3) When did the constellations appear? Who shaped them, named them, and gave them their meanings?

While it is fairly obvious that God created the heavenly bodies on the fourth day of Creation, according to the Bible, the answer to this third question is not so obvious. The constellations were formed after the Fall of mankind, into sin. The stars tell the Plan of Redemption - and God did not predestine man to Fall. He was not telling Adam every night in the sky that he would soon mess up! Rather, there is historical evidence to show that the redemptive message of the stars was given after Adam and Eve fell...  in the time of Enoch.

Scripture is also clear that God Himself named the stars and it was He Who formed the constellation shapes and assigned their meanings.

God was very specific in His heavenly revelations. The stars, as well as the Bible, foretell the coming Day of God's Wrath. This is one reason why the wicked are "without excuse" on the Day of Judgment. God has amply forewarned all. And if a regular person like me can find the original star names, than certainly the great theologians and scientists of this earth can find them!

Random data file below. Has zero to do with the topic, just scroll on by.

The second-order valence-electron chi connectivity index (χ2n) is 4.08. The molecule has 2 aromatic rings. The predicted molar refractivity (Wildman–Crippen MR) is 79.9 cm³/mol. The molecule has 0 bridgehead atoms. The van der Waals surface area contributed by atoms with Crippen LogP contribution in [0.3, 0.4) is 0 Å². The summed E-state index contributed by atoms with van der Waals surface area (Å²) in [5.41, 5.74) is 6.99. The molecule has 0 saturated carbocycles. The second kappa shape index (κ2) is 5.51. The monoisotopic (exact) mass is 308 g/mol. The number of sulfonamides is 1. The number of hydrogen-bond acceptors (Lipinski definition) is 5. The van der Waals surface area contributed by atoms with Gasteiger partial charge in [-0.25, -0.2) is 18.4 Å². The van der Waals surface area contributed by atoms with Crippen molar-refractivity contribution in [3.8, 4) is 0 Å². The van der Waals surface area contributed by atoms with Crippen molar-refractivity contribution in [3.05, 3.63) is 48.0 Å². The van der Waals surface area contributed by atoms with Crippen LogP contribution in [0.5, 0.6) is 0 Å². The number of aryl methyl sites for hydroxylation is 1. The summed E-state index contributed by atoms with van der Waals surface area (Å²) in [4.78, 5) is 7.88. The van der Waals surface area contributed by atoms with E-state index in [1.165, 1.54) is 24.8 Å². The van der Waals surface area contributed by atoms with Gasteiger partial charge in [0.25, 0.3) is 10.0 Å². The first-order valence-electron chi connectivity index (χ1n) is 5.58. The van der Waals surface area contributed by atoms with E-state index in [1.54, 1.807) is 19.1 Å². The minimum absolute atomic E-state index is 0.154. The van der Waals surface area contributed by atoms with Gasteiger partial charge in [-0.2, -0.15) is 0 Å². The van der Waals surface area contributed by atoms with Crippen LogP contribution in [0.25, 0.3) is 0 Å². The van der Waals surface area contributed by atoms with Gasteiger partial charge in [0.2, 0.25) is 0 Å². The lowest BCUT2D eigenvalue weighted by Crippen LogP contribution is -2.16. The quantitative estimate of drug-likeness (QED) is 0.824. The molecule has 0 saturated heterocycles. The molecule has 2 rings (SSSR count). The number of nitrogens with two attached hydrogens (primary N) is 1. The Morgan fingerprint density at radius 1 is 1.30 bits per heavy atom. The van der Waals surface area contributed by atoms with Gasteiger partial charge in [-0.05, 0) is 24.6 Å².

History records that there were 48 constellations in the original set, which were given and named by God. Ptolemy listed 48, and the Persians-a few hundred years later-also list 48. 

Ancient writers agree that there were twelve in the region of sky where the sun and planets all appear to move. Those twelve were originally called the Mazzaroth, as we saw in the book of Job today. The Egyptians and Persians both recorded that each of these twelve "cardinal constellations" had three associated constellations called "decans," bringing the total of original constellations to 48. 

Whereas little work has been done on understanding the Egyptian set, we have a list of all 48 constellations from the Persians, including how they are divided into decans.